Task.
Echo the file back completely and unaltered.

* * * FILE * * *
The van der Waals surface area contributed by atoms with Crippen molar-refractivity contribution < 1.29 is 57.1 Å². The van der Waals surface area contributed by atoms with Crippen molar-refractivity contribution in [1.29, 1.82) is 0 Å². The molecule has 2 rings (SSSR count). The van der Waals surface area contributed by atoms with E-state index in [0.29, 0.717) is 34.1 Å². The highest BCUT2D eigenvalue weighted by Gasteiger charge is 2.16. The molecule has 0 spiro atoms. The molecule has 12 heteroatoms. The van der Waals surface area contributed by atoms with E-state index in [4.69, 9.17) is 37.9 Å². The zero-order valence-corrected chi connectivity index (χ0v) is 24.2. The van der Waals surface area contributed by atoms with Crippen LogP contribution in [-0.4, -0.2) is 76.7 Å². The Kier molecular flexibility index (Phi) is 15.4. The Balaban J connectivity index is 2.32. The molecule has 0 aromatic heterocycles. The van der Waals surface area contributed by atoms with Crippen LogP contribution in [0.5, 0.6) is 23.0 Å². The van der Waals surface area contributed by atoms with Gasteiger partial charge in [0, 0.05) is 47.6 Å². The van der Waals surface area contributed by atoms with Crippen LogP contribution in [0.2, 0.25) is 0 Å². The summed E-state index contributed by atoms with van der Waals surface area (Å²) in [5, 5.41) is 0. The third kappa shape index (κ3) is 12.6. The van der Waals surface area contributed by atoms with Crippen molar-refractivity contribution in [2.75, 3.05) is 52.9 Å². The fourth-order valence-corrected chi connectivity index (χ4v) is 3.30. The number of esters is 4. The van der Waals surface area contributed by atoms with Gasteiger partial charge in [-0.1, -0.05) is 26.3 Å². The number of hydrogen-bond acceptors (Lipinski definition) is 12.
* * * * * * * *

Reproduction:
The van der Waals surface area contributed by atoms with Crippen molar-refractivity contribution < 1.29 is 57.1 Å². The van der Waals surface area contributed by atoms with Crippen molar-refractivity contribution in [1.29, 1.82) is 0 Å². The molecule has 2 rings (SSSR count). The van der Waals surface area contributed by atoms with E-state index in [0.29, 0.717) is 34.1 Å². The highest BCUT2D eigenvalue weighted by Gasteiger charge is 2.16. The molecule has 0 spiro atoms. The molecule has 12 heteroatoms. The van der Waals surface area contributed by atoms with E-state index in [4.69, 9.17) is 37.9 Å². The zero-order valence-corrected chi connectivity index (χ0v) is 24.2. The van der Waals surface area contributed by atoms with Crippen LogP contribution in [-0.4, -0.2) is 76.7 Å². The Kier molecular flexibility index (Phi) is 15.4. The Balaban J connectivity index is 2.32. The molecule has 0 aromatic heterocycles. The van der Waals surface area contributed by atoms with Crippen LogP contribution in [0.5, 0.6) is 23.0 Å². The van der Waals surface area contributed by atoms with Gasteiger partial charge in [0, 0.05) is 47.6 Å². The van der Waals surface area contributed by atoms with Crippen LogP contribution in [0.2, 0.25) is 0 Å². The summed E-state index contributed by atoms with van der Waals surface area (Å²) in [5, 5.41) is 0. The third kappa shape index (κ3) is 12.6. The van der Waals surface area contributed by atoms with Crippen molar-refractivity contribution in [2.75, 3.05) is 52.9 Å². The fourth-order valence-corrected chi connectivity index (χ4v) is 3.30. The number of esters is 4. The van der Waals surface area contributed by atoms with Gasteiger partial charge in [-0.1, -0.05) is 26.3 Å². The number of hydrogen-bond acceptors (Lipinski definition) is 12.